How to Pick the Best Health Insurance Plan for your Small Business

How to Pick the Best Health Insurance Plan for your Small Business

Oct 13 2020

Starting and growing a successful small business can come with many challenges. One such challenge: ensuring the health and safety of your greatest asset - your employees.

Providing health insurance to your employees should be a satisfying experience. From the price of premiums and the amount of tools and resources to the amount of employee engagement, your insurance plan should be as pleasing as it is important. According to a 2018 survey by America’s Health Insurance Plans (ACHIP) found that for 56% of U.S. adult employees, whether or not they liked their health coverage was a key factor in deciding to stay at their current job.

Nonetheless, shopping for health insurance can be complicated, whether you’re an individual or entrepreneur. But it doesn’t have to be. Here are a few key things to keep in mind when looking for the best plan for you and your employees.


Health care premiums can vary based on a number of factors, including location, age, health and number of employees in the group, provider and plan coverage and structure. According to the Kaiser Family Foundation, in 2019, the average employer-provided premium for single coverage was $7,188 per year. For family coverage, it was $20,576 per year.

While most covered workers make a contribution toward the cost of their premium, providing health coverage for your employees is a big investment. Here are a few cost-saving options for you and your employees to make the most of that investment:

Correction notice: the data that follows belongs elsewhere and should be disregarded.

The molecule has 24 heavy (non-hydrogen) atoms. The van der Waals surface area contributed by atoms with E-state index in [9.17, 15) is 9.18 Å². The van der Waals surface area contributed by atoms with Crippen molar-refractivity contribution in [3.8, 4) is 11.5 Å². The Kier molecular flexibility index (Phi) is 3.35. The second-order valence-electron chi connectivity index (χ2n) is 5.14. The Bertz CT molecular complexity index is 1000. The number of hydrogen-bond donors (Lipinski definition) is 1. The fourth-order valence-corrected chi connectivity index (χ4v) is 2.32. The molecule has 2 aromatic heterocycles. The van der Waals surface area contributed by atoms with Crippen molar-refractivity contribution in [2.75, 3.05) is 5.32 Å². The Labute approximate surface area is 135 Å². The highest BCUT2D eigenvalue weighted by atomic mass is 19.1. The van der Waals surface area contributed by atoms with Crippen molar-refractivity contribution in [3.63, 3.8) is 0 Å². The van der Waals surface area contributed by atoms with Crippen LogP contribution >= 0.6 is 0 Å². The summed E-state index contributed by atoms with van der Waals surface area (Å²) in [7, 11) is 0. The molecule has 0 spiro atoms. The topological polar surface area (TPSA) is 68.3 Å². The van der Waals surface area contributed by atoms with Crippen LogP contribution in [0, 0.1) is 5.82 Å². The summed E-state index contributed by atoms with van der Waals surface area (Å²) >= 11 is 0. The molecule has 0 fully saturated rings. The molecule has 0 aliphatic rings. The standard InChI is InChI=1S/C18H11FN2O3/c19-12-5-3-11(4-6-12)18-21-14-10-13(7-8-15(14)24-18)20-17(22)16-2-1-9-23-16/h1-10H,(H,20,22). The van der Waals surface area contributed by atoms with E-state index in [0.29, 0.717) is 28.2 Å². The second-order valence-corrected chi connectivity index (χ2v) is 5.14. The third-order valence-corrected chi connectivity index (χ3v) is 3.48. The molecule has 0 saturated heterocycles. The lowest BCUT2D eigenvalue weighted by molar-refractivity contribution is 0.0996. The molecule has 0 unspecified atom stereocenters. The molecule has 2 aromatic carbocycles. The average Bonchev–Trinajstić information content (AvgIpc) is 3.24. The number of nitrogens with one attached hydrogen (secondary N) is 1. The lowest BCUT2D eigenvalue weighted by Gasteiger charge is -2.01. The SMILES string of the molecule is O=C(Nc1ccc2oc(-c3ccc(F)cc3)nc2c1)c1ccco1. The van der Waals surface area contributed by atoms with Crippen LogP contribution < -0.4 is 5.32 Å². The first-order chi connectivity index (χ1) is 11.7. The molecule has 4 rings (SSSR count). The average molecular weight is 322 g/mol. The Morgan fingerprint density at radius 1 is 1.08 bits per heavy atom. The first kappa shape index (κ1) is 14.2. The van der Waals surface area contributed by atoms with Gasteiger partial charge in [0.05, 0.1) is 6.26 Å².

• Health Savings Accounts (HSA) are used in conjunction with high-deductible health plans to allow employees complete control over their health care spending. The money contributed is done so before taxes, and is therefore tax-free.
  • Tools such as Cost Estimator allow employees to research costs for procedures and tests before receiving care so they can shop around for the best care at the best price.
  • Virtual care, or telemedicine, is a great time and money saving option employees can utilize if they’re in need of medical care that isn’t an emergency. This is especially important now as many people are seeking to avoid unnecessary outings due to COVID-19.

ThinkHealth business health care terms employers should know

Employee engagement

Sometimes employees put off health care decisions because of the financial strain. This puts their health at risk and can also lead to decreased productivity and absenteeism, which has a direct impact on your bottom line. That’s why you should consider ways to help increase the value of your business by engaging employees in their health care decisions.

One easy way to do this is by encouraging your employees to take advantage of preventive care services. This care is included as a benefit in most plans, which means the insurance company pays the cost in full and it’s free to them. No-cost preventive care includes yearly doctor’s visits, flu shots, cancer screenings and some other lab tests.